China locks up family of Mongolian activist: rights groups

hinese authorities have threatened to jail the wife and son of a Mongolian activist, according to human rights groups, in a sign that the net around dissenters is widening.

Over the past few months scores of activists, Christians and human rights lawyers have been detained or threatened in an ugly spate of hardline repression by the Chinese authorities.

In the most notable case of the current campaign, the internationally-famous artist Ai Weiwei went missing on April 3 and has not been heard from since.

Hada, who like many Mongolians goes by one name, should have completed his sentence last December but has still not been released.
Meanwhile, the Southern Mongolian Human Rights Information Centre said wife Xinna and son Uiles, who have protested his continued detention, were arrested in December in Hohhot city in Inner Mongolia and later charged respectively with "illegal business practices" and "drug possession".

Both have denied the charges and maintained their innocence. They have also refused to sign documents admitting to the allegations and to drop their protests in exchange for their freedom, the group said.

One of China's longest-jailed prisoners of conscience, Hada fell foul of authorities through writings in which he called for Mongol autonomy, and after organising peaceful demonstrations as head of the underground Southern Mongolian Democracy Alliance.

According to transcripts of a May 4 phone conversation with Xinna's sister Naraa posted on the group's website, police have also placed Hada's other relatives under strict surveillance, confiscating their phones and computers and warning them against talking about the case.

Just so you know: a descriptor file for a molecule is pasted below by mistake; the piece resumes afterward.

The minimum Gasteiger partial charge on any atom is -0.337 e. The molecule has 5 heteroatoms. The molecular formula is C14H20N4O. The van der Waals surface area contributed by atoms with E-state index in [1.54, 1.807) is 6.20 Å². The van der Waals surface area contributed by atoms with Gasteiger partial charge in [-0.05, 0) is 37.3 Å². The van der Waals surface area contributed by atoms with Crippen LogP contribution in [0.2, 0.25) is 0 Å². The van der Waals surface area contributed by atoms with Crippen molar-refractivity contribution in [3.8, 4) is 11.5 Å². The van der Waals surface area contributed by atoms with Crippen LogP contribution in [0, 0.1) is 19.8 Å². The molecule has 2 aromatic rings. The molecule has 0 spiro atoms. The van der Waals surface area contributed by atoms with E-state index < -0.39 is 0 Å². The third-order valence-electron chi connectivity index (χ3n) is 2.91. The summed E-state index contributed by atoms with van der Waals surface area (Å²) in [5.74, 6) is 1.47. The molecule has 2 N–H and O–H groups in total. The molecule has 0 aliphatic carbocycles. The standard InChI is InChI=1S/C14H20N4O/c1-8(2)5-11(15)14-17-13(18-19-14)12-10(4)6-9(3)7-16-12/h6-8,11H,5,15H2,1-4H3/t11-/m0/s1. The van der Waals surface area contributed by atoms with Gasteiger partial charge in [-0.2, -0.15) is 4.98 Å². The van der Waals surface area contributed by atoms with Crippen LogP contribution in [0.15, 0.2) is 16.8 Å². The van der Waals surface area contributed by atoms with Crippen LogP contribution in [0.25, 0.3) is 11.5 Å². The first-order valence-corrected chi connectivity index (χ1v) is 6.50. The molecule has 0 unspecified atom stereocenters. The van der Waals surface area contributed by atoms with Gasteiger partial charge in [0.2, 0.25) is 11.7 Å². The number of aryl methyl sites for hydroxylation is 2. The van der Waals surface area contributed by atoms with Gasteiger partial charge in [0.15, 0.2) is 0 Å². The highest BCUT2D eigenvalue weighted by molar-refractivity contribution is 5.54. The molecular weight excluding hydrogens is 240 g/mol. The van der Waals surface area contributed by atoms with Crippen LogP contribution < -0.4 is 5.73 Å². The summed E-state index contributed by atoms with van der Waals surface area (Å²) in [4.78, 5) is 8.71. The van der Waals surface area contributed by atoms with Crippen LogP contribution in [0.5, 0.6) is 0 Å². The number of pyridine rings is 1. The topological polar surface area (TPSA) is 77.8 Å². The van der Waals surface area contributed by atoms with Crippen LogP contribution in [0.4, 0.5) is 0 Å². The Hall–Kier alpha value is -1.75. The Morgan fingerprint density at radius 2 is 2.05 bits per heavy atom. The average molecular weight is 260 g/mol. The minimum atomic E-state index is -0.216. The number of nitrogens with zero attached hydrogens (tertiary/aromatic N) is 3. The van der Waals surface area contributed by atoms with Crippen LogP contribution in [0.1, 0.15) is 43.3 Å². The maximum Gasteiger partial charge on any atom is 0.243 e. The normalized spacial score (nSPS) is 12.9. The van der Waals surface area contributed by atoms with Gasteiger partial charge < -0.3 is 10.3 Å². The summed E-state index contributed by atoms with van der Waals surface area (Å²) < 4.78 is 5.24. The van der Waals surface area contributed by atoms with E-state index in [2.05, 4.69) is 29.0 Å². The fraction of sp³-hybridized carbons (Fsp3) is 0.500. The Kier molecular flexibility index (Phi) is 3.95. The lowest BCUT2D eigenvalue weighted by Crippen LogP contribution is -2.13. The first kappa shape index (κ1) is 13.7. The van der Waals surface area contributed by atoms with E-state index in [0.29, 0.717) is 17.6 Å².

Police have brought relatives to visit Hada - being held separately from his family - to try to convince him to end repeated hunger strikes carried out in protest at his continued imprisonment, Naraa said.

Hada, who is in his mid-50s, is in poor health due to the hunger strikes, she added. He has also adamantly refused to acknowledge any guilt stemming from his conviction in the 1990s.

Telephone calls to Hohhot police departments went unanswered Tuesday.

"Chinese authorities have made it clear to Hada and his relatives that they will not be freed until they sign an undertaking to abandon their human rights activities," the Paris-based Reporters Without Borders (RSF) said in a statement. "Until now, they have refused to do this."

RSF strongly condemned what it called "trumped-up charges" brought against Hada's wife and son and called for the trio's "immediate and unconditional release".

Many of China's six million ethnic Mongols, who have cultural and ethnic ties with Mongolia, complain of political and cultural repression by China. Some refer to Inner Mongolia as "Southern Mongolia”.

Source:AP news agency



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